President-elect Barack Obama may ask Britain and other Nato allies to provide more troops for Afghanistan, a senior Democrat suggested today.
Mr Obama promised during his election campaign to deploy at least two more combat brigades to Afghanistan, and Congressman Chris Van Hollen today indicated that the Democratic administration would want Britain and other Nato allies to beef up their own forces.
But Foreign Secretary David Miliband said that the UK was "right" to maintain its existing 8,000-strong military commitment in Afghanistan. Britain would make its own judgment on force levels "as time progresses", he said.
Asked if the UK would turn down a request from the new President for more troops, Mr Miliband told BBC Radio 4's World at One: "We will approach the situation in Afghanistan according to the conditions on the ground. Britain's contribution is a very, very significant contribution at the moment."
And he added: "No-one will ever find Britain stinting in its international responsibilities."
Mr Van Hollen, who chairs the powerful Democratic Congressional Campaign Committee, told World at One: "We have been asking Britain and other Nato allies to put more troops into Afghanistan.
"We think we need more troops. One of the problems in Afghanistan has been that bombing has resulted in more civilian deaths than is acceptable. If we have more troops on the ground we can avoid oftentimes these kinds of civilian deaths which make it more difficult to gain the support of the population."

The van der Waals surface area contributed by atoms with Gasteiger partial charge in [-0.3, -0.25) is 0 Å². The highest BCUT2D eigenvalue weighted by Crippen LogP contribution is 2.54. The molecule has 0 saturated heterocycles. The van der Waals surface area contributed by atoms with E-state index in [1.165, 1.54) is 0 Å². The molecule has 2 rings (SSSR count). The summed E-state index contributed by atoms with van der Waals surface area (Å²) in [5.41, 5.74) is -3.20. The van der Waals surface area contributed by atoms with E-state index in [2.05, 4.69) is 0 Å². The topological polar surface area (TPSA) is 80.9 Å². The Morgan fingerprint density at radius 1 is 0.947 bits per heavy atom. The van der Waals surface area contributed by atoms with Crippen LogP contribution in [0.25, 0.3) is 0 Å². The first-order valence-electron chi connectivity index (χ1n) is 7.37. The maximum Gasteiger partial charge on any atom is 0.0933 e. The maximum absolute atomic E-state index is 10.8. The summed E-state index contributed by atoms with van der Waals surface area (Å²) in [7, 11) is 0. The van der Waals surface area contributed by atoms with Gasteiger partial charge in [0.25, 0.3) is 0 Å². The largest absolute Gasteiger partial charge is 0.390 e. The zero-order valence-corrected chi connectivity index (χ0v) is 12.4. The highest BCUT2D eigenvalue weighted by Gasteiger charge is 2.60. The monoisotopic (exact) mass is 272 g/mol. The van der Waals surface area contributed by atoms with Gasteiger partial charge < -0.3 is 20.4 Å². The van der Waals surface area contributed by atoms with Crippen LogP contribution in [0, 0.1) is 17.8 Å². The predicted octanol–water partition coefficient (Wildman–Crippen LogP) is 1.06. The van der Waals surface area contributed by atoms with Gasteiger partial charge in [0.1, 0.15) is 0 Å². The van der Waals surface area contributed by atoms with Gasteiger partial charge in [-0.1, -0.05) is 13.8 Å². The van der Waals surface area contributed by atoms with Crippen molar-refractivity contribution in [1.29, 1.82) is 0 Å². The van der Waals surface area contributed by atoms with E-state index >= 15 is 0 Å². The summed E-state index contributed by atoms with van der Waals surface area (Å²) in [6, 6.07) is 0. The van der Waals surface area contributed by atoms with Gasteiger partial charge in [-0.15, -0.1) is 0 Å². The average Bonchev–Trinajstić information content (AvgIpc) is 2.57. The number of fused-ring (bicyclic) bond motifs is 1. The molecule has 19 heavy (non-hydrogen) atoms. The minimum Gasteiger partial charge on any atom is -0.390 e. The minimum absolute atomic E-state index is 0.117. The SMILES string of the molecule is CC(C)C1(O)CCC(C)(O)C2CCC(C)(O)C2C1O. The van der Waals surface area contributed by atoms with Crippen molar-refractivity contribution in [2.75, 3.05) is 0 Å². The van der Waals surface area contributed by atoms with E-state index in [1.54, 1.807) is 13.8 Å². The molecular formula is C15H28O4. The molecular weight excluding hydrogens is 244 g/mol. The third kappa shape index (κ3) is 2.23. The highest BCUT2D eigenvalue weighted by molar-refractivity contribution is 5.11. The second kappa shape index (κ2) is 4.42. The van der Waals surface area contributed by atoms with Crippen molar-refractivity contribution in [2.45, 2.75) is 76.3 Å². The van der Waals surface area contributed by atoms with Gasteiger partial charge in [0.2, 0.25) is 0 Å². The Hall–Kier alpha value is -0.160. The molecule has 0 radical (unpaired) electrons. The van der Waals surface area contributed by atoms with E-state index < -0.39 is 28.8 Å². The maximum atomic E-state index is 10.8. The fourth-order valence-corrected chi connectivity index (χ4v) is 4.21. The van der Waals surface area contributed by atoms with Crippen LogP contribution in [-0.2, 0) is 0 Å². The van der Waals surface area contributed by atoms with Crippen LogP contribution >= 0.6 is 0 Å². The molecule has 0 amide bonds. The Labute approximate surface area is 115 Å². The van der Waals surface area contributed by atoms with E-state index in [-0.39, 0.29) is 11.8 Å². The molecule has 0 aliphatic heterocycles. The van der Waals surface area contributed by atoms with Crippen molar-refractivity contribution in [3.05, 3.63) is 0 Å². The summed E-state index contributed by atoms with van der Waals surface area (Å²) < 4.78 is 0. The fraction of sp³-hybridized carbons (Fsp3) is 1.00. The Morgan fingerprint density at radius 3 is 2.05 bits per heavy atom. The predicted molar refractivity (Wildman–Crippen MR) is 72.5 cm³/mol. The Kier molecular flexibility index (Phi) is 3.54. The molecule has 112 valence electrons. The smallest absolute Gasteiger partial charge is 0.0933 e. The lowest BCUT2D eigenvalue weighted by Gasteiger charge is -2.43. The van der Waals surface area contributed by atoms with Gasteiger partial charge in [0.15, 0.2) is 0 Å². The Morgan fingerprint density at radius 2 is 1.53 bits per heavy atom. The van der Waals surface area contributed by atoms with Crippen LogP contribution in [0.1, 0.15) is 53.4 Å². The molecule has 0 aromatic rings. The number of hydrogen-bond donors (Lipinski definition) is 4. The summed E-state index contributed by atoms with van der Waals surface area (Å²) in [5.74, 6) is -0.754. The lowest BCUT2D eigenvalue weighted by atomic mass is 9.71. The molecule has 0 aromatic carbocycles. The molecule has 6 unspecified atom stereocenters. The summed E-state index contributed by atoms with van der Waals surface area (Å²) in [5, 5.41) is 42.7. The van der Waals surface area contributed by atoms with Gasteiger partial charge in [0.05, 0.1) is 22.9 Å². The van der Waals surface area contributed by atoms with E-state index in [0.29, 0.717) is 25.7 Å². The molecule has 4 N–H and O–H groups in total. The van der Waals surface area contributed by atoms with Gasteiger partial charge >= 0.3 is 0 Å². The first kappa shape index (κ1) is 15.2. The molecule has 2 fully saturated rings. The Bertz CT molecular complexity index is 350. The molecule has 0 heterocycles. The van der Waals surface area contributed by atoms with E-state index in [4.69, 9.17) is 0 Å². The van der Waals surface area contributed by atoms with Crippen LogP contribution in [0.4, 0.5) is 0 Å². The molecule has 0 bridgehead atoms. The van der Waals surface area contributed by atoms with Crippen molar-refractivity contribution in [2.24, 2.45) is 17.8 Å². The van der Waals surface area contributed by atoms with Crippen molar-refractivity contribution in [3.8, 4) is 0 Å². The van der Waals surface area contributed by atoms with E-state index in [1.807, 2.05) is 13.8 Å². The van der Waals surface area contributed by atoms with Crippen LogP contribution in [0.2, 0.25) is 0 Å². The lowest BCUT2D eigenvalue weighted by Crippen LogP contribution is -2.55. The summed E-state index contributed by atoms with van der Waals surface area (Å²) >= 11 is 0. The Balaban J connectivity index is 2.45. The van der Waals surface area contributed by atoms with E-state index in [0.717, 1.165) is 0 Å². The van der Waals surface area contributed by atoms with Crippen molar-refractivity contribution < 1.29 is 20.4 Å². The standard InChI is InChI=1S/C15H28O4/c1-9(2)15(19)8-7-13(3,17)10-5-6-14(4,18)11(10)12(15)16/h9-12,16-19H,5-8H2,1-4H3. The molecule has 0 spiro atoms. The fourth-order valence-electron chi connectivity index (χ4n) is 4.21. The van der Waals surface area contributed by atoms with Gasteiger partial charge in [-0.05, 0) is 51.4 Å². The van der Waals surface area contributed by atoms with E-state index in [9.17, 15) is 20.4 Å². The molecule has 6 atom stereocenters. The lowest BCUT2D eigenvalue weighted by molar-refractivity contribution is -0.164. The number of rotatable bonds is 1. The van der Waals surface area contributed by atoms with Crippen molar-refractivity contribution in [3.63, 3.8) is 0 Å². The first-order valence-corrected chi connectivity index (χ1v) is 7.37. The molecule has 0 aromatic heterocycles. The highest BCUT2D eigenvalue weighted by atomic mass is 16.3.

Mr Miliband said he welcomed Mr Obama's recognition that a "comprehensive approach" was needed to military, economic, social and development problems on both sides of the Afghanistan-Pakistan border.
Asked if Britain might provide more troops, the Foreign Secretary replied: "Obviously, the UK is the second-largest troop contributor in Afghanistan at the moment. We have got 8,000 troops in Helmand province.
"We are determined to ensure that we continue to pursue not just a military strategy but also the political and economic strategies.
"I think President-elect Obama has made clear he wants to send more American troops. More French troops are going in and we will obviously make judgments about our own deployment of forces as time progresses. At the moment, we think it is right to have the current level of forces in Afghanistan."
Mr Miliband said Mr Obama had "made history" with his election and Britain was determined to work closely with his administration.
He added: "I hope that a new Obama administration from day one will ensure that a comprehensive approach to all of the problems of the Middle East is at the top of its agenda.
"That is something that not just Americans need and Europeans need, but the whole world needs, and we are determined to work with him on that."
Mr Miliband dismissed Conservative suggestions that Mr Obama's message of "change" was represented in the UK by Tory leader David Cameron.
He told World at One: "I don't think Gordon Brown is John McCain and I certainly don't think David Cameron is Barack Obama."
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